There is enough elasticity in the foam panels to move the cutter head of the sheet metal air nibbler.

Cutting the foam out was actually harder and more time consuming than cutting the metal out.







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Old 03-21-2016, 09:43 PM   #614
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Year: 1998
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Chassis: TC2000 RE
Engine: 8.3l Cummins
Rated Cap: 78
Thanks, I try to go as fast as I can but there are always a lot of things that compete for my time.

Quote:
Originally Posted by Docsgsxr View Post
I hate how long it takes you to get new pics posted, I love how you take your time and engineer them correctly and give us all some help on your way through with this!!

-Doc
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Old 03-21-2016, 10:43 PM   #615
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Is that a "Nibbler"?
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Old 03-21-2016, 11:10 PM   #616
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Yes, it works great.

It will let you cut the wrong line in a hurry, so better be sure you know your cut line. What's nice is it doesn't really grab the material, you have to push it into the metal.

It also makes thousands of tiny crescent shaped caltrops that fly everywhere. Wear a safety shield and clothes that shed metallic sharp chip.

Other than that, it would take just a minute or two to cut a hole nearly any shape in the bus sheet metal.
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Is that a "Nibbler"?
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Old 03-21-2016, 11:25 PM   #617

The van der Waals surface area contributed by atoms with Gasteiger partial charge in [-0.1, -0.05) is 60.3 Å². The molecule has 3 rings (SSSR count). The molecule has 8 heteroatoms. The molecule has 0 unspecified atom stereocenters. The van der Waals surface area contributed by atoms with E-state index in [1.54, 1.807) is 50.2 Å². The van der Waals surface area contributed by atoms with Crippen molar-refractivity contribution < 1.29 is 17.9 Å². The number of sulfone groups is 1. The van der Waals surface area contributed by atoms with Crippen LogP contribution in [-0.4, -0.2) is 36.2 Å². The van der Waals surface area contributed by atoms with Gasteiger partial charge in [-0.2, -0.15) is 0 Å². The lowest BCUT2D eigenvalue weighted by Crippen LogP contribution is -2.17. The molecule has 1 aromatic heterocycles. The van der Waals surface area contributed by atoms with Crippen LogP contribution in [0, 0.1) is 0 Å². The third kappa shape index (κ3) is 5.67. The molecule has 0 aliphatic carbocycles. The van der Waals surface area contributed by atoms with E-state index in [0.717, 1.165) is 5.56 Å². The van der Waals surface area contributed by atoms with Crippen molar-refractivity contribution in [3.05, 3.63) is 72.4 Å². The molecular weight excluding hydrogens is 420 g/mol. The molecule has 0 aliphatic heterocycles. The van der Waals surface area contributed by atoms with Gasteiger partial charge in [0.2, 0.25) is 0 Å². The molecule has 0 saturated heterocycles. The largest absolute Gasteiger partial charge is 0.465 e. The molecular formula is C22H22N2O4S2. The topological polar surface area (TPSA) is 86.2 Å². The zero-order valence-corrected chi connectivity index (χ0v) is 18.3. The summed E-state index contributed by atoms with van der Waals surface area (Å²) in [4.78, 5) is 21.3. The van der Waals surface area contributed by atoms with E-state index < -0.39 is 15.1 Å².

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They are very good tools, you can get them at harbor fright for under 30.00 and if you catch them on sale for about 10.00 be warned they do use the air, so not the best tool for a pancake compressor. You can make about any design you want, they do has there limit on metal size.
I might also add they are small and very light weight. In my use of them I had a harder time with the air hose
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Old 03-22-2016, 01:48 PM   #618
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I used a harbor freight air nibbler for some of my windows... the punch kept breaking off though. I went through 3 of them I think. The package said up to 16 gauge steel, and I was cutting 18 gauge. For what it's worth, it worked well while it worked.
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Old 03-23-2016, 04:26 PM   #619
Bus Nut
 
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I picked up a hot knife from harbor freight, I should have done that when I started working with the foam. Cutting does make a lot of toxic gas so I do it on the outside.

Cutting the metal, then the foam is a pretty simple operation. Making the trim ring insert will take the most effort now.

Attached a comparison of cuts from hot knife vs serrated saw.



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Old 03-23-2016, 07:42 PM   #620
Bus Nut
 
Join Date: Feb 2014
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Chassis: Freight-shaker (Freightliner)
Engine: Cat 3126b 250 HP
Rated Cap: Only 1 seat
Cool idea, think if you were careful enough one could cut lines in the roof insulation so to mold the corners instead of using a circular saw at half the depth of the foam?